Month:

September 2020

How COPPA and FERPA affect Education in the Age of Remote Learning

As thousands of schools across the country comply with state and local social distancing orders due to the global pandemic COVID-19 for this 2020-21 school year, many schools are now faced with having to educate students from their homes in either hybrid or fully remote models. Millions of students are now utilizing online educational services …
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Illinois football will not resume for the fall despite Big Ten’s reversal

On September 16, The Big Ten conference announced the reversal of the decision to postpone fall sports and will resume football the week of Oct. 23rd. On that same day, Governor J.B. Pritzker announced elementary and high school football teams will still not return for the fall. With football being a contact sport, the risk of spreading COVID-19 is very high.  There are hopes for Illinois high school football to return in the spring but as of now, there are not enough resources to comply with the Centers for Disease Control and Prevention (“CDC”) and local authorities’ guidelines.

What is “Vote ‘Yes’ for Fairness” and why is it all over my T.V.?

Sarah Ryan   Associate Editor   Loyola University of Chicago School of Law, JD 2022   If you live in Illinois, you have likely seen in the past couple of days this vibrant blue commercial at least once or twice. The commercial encourages Illinois voters to “Vote Yes for Fairness” at the polls this November by voting their …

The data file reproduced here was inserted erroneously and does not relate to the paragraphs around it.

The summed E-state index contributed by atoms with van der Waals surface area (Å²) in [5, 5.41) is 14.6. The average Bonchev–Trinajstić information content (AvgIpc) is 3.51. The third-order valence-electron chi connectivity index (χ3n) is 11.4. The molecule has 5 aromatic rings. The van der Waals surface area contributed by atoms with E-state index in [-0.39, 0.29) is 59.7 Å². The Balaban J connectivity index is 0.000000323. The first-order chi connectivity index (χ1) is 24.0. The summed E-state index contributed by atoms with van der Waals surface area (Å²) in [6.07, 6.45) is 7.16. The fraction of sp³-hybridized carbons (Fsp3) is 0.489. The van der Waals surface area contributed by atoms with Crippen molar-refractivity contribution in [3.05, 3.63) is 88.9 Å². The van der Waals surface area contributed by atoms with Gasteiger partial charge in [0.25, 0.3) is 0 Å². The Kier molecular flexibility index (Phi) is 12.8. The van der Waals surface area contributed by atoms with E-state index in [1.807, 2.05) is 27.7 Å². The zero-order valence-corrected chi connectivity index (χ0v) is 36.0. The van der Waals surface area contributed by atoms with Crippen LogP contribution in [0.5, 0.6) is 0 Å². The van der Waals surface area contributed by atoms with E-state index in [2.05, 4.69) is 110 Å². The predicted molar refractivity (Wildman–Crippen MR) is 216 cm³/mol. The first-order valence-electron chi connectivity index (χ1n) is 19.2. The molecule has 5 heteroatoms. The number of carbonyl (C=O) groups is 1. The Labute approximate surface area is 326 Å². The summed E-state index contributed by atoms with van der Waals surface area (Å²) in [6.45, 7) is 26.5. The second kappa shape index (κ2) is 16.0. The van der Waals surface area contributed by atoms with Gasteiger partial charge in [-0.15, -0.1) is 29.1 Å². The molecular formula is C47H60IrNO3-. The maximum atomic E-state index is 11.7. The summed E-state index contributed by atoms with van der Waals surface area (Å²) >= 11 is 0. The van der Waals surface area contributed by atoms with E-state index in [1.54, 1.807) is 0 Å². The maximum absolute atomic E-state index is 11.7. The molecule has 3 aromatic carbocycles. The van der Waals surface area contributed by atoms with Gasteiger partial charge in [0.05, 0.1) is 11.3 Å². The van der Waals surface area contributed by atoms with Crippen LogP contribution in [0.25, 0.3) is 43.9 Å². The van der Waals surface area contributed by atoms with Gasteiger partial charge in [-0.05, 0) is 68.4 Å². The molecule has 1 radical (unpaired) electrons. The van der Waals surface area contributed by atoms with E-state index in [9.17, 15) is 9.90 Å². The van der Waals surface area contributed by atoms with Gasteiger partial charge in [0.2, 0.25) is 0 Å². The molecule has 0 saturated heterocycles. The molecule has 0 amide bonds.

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Flint Water Crisis: Where We Go From Here

Noah Cicurel Associate Editor Loyola University Chicago School of Law, JD 2022   There is poison in the water. The Flint water crisis has ravaged the city of Flint, Michigan, permanently altering how many in the community see the role of government. On August 20th, Michigan Attorney General Dana Nessel announced a $600 million settlement …
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Chicago City Council Passes Ordinance Banning Flavored Vaping Products

In response to the rise in teenage vaping, and given the link between respiratory issues and COVID-19, the Chicago City Council (“City Council”) passed an ordinance on September 9, 2020 banning the sale of flavored vaping products. Flavored vaping products are targeted to youth and can also mislead them to believe that flavored products are safer than other tobacco products. The City Council originally proposed banning all flavored nicotine products, but after pressure from small business owners, they decided to only pursue a ban on flavored vaping products.

A Joint Venture: Medical Cannabis and Workers’ Compensation

In the long standing and highly regulated field of workers’ compensation, a look into the recent landscape of laws, regulations, and court decisions in New Mexico could provide a snapshot into the rapidly accelerating trajectory of medical cannabis regulation within a state’s workers’ compensation system.

CRISPR Technology. A Chicken-And-the-Egg Problem of Scientific Advancement and Regulatory Oversight.